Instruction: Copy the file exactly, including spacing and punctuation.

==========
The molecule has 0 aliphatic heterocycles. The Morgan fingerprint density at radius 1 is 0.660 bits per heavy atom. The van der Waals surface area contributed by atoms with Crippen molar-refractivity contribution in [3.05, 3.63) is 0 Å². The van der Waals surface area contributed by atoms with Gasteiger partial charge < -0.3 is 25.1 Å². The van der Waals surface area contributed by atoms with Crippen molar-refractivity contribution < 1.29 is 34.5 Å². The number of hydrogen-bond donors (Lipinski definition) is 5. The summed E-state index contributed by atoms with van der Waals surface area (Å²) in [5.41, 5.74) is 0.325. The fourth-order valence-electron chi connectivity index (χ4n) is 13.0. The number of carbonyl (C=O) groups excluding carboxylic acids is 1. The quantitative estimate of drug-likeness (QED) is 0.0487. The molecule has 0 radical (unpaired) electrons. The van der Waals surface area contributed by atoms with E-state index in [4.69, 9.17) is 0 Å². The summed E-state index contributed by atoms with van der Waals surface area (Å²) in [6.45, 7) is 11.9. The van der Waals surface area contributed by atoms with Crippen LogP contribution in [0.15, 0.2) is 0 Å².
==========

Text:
The molecule has 0 aliphatic heterocycles. The Morgan fingerprint density at radius 1 is 0.660 bits per heavy atom. The van der Waals surface area contributed by atoms with Crippen molar-refractivity contribution in [3.05, 3.63) is 0 Å². The van der Waals surface area contributed by atoms with Gasteiger partial charge < -0.3 is 25.1 Å². The van der Waals surface area contributed by atoms with Crippen molar-refractivity contribution < 1.29 is 34.5 Å². The number of hydrogen-bond donors (Lipinski definition) is 5. The summed E-state index contributed by atoms with van der Waals surface area (Å²) in [5.41, 5.74) is 0.325. The fourth-order valence-electron chi connectivity index (χ4n) is 13.0. The number of carbonyl (C=O) groups excluding carboxylic acids is 1. The quantitative estimate of drug-likeness (QED) is 0.0487. The molecule has 0 radical (unpaired) electrons. The van der Waals surface area contributed by atoms with E-state index in [4.69, 9.17) is 0 Å². The summed E-state index contributed by atoms with van der Waals surface area (Å²) in [6.45, 7) is 11.9. The van der Waals surface area contributed by atoms with Crippen LogP contribution in [0.15, 0.2) is 0 Å².